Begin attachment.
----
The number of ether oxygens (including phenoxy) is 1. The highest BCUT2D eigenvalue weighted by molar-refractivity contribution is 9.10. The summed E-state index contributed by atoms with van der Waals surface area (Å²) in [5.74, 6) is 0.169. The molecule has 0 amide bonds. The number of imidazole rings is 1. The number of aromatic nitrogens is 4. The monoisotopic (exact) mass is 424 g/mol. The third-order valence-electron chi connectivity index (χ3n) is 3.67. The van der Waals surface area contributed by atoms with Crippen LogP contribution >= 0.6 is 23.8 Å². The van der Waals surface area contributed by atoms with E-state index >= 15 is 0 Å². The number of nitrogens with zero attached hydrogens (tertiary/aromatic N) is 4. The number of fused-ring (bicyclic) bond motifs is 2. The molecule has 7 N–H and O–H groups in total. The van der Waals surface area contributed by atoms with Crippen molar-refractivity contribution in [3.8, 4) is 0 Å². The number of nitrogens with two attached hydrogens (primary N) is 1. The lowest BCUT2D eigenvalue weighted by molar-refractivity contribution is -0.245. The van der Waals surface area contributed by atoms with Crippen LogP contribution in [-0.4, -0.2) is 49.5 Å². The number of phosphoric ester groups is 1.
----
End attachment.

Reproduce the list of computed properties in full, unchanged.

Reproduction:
The number of ether oxygens (including phenoxy) is 1. The highest BCUT2D eigenvalue weighted by molar-refractivity contribution is 9.10. The summed E-state index contributed by atoms with van der Waals surface area (Å²) in [5.74, 6) is 0.169. The molecule has 0 amide bonds. The number of imidazole rings is 1. The number of aromatic nitrogens is 4. The monoisotopic (exact) mass is 424 g/mol. The third-order valence-electron chi connectivity index (χ3n) is 3.67. The van der Waals surface area contributed by atoms with Crippen LogP contribution >= 0.6 is 23.8 Å². The van der Waals surface area contributed by atoms with E-state index >= 15 is 0 Å². The number of nitrogens with zero attached hydrogens (tertiary/aromatic N) is 4. The number of fused-ring (bicyclic) bond motifs is 2. The molecule has 7 N–H and O–H groups in total. The van der Waals surface area contributed by atoms with Crippen molar-refractivity contribution in [3.8, 4) is 0 Å². The number of nitrogens with two attached hydrogens (primary N) is 1. The lowest BCUT2D eigenvalue weighted by molar-refractivity contribution is -0.245. The van der Waals surface area contributed by atoms with Crippen LogP contribution in [-0.4, -0.2) is 49.5 Å². The number of phosphoric ester groups is 1.